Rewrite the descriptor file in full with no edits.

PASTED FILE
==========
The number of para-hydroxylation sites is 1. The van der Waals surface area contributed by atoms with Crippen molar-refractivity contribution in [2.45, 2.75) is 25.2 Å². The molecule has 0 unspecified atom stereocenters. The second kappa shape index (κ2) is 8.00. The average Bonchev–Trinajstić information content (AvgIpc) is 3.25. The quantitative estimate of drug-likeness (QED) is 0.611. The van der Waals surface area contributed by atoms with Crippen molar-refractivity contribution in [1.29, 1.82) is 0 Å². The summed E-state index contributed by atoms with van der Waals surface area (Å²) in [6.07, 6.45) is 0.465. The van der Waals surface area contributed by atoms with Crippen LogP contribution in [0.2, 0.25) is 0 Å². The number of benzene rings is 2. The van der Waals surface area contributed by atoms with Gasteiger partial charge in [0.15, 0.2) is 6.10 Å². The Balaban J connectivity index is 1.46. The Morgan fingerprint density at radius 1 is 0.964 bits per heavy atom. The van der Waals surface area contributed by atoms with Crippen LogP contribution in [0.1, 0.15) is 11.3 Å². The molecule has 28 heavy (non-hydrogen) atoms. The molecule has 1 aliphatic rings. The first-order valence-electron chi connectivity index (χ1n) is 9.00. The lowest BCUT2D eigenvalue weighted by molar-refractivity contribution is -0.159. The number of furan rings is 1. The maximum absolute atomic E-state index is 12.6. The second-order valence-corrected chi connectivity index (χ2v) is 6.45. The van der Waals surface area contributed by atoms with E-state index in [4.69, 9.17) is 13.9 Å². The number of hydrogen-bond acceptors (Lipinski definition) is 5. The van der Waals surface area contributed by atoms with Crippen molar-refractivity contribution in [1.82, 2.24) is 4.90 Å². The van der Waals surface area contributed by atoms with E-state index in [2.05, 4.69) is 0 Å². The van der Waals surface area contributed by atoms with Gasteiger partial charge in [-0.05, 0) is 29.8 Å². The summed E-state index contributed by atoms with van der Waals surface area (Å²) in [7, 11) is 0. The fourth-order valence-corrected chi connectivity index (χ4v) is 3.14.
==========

The number of para-hydroxylation sites is 1. The van der Waals surface area contributed by atoms with Crippen molar-refractivity contribution in [2.45, 2.75) is 25.2 Å². The molecule has 0 unspecified atom stereocenters. The second kappa shape index (κ2) is 8.00. The average Bonchev–Trinajstić information content (AvgIpc) is 3.25. The quantitative estimate of drug-likeness (QED) is 0.611. The van der Waals surface area contributed by atoms with Crippen molar-refractivity contribution in [1.29, 1.82) is 0 Å². The summed E-state index contributed by atoms with van der Waals surface area (Å²) in [6.07, 6.45) is 0.465. The van der Waals surface area contributed by atoms with Crippen LogP contribution in [0.2, 0.25) is 0 Å². The number of benzene rings is 2. The van der Waals surface area contributed by atoms with Gasteiger partial charge in [0.15, 0.2) is 6.10 Å². The Balaban J connectivity index is 1.46. The Morgan fingerprint density at radius 1 is 0.964 bits per heavy atom. The van der Waals surface area contributed by atoms with Crippen LogP contribution in [0.1, 0.15) is 11.3 Å². The molecule has 28 heavy (non-hydrogen) atoms. The molecule has 1 aliphatic rings. The first-order valence-electron chi connectivity index (χ1n) is 9.00. The lowest BCUT2D eigenvalue weighted by molar-refractivity contribution is -0.159. The number of furan rings is 1. The maximum absolute atomic E-state index is 12.6. The second-order valence-corrected chi connectivity index (χ2v) is 6.45. The van der Waals surface area contributed by atoms with E-state index in [4.69, 9.17) is 13.9 Å². The number of hydrogen-bond acceptors (Lipinski definition) is 5. The van der Waals surface area contributed by atoms with Crippen molar-refractivity contribution in [1.82, 2.24) is 4.90 Å². The van der Waals surface area contributed by atoms with E-state index in [2.05, 4.69) is 0 Å². The van der Waals surface area contributed by atoms with Gasteiger partial charge in [-0.05, 0) is 29.8 Å². The summed E-state index contributed by atoms with van der Waals surface area (Å²) in [7, 11) is 0. The fourth-order valence-corrected chi connectivity index (χ4v) is 3.14.